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How to Investigate Lost Children

Knowing how kids of different ages behave can help you know where and how to look for them.

March 10, 2017  |  by Amaury Murgado - Also by this author

Children ages 3 to 6 understand the concept of being lost and may attempt to return home or to a familiar place, but they tend to keep going in one direction. (Photo: iStockphoto.com)
Children ages 3 to 6 understand the concept of being lost and may attempt to return home or to a familiar place, but they tend to keep going in one direction. (Photo: iStockphoto.com)

There are basically five ways children go missing: abduction by a parent, kidnapping and ransom, runaway children, predator abduction, or unexplained disappearance. Until you figure out what you have, each investigation starts off with the premise that the child has gone missing by wandering off somewhere. This article will cover common aspects of a lost child in order to help an officer with the initial investigation.

First Things First

Check with dispatch for any call history and any useful patterns. Ask for backup early for your initial search and obtaining information. Notify your supervisor. Start thinking about the questions you need to ask. Consider that you might be heading into a crime scene. Limit access and establish a command post and an initial staging area, even if it's just located near your vehicle. Pay close attention while driving in case you spot the child or identify areas you want to search later.

Understanding Missing Children Behavior

Studies show that children behave alike when they get lost. Understanding some common behavior will help you get organized and establish priorities.

Children up to three years of age are unaware of the concept of being lost. They have little or no navigational skills. They don't have a sense of direction and tend to wander aimlessly. However, they tend to have good survival instincts and often seek shelter. They may lie down and go to sleep under thick brush, inside a log, or under a picnic table.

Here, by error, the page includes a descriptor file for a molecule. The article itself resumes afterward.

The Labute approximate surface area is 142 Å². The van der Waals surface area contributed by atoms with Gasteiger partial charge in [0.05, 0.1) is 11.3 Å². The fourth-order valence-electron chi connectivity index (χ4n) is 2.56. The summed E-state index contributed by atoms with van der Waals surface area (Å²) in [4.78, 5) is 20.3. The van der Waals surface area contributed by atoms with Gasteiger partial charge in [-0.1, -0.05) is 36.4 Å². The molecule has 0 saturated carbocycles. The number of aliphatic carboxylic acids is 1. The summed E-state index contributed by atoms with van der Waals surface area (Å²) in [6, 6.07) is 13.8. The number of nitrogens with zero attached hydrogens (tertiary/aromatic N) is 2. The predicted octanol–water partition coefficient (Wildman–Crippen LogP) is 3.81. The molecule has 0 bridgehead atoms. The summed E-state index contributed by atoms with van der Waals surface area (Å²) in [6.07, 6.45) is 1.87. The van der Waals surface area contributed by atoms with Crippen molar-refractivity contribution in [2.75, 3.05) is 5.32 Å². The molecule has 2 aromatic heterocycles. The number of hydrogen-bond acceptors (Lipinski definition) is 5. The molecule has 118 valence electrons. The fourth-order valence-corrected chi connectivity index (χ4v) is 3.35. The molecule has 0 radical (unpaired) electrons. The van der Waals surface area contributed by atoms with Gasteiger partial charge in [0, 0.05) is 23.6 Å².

As children get older (ages 3 to 6), they begin to develop the concept of being lost and will attempt to return home or to a familiar place. They will follow tracks, trails, and short cuts not noticeable to adults. They may panic and become more lost as they don't understand the concept of turning around so they tend to keep going in one direction. They are more mobile and cover more distance than younger children. They may be drawn away by animals, older children, or exploration. When tired, they will look for a sleeping spot. They pay more attention to instructions to stay away from strangers so they may not respond or might hide when they see you coming.

Children between the ages of seven and 12 are more adventurous. They may have wandered up to five miles away even though their navigational and direction skills are more developed. They are more likely to try to find themselves (self-rescue), which can result in trail running. This characteristic can take them farther from their last known point. They become confused in strange environments.

If children have run away to gain attention or avoid punishment, they will sometimes not respond when called. Darkness may work in your favor as it usually brings on a willingness to accept help. Once this group realizes they are lost, they can become upset and confused. Much like adults, they can develop feelings of helplessness.

Boots on the Ground

Ask questions to establish a baseline. For example, ask if the child is afraid of the dark, how they respond to strangers, if they have been coached in what to do when lost, and what is the best way to get them to respond. Do they have any playmates, favorite play areas, or have they paid attention to anything that would draw them away? Other questions involve ruling out any outside influences that could be responsible for the child's disappearance. Is there an estranged parent? Is there a custody battle? Are there any jealous grandparents?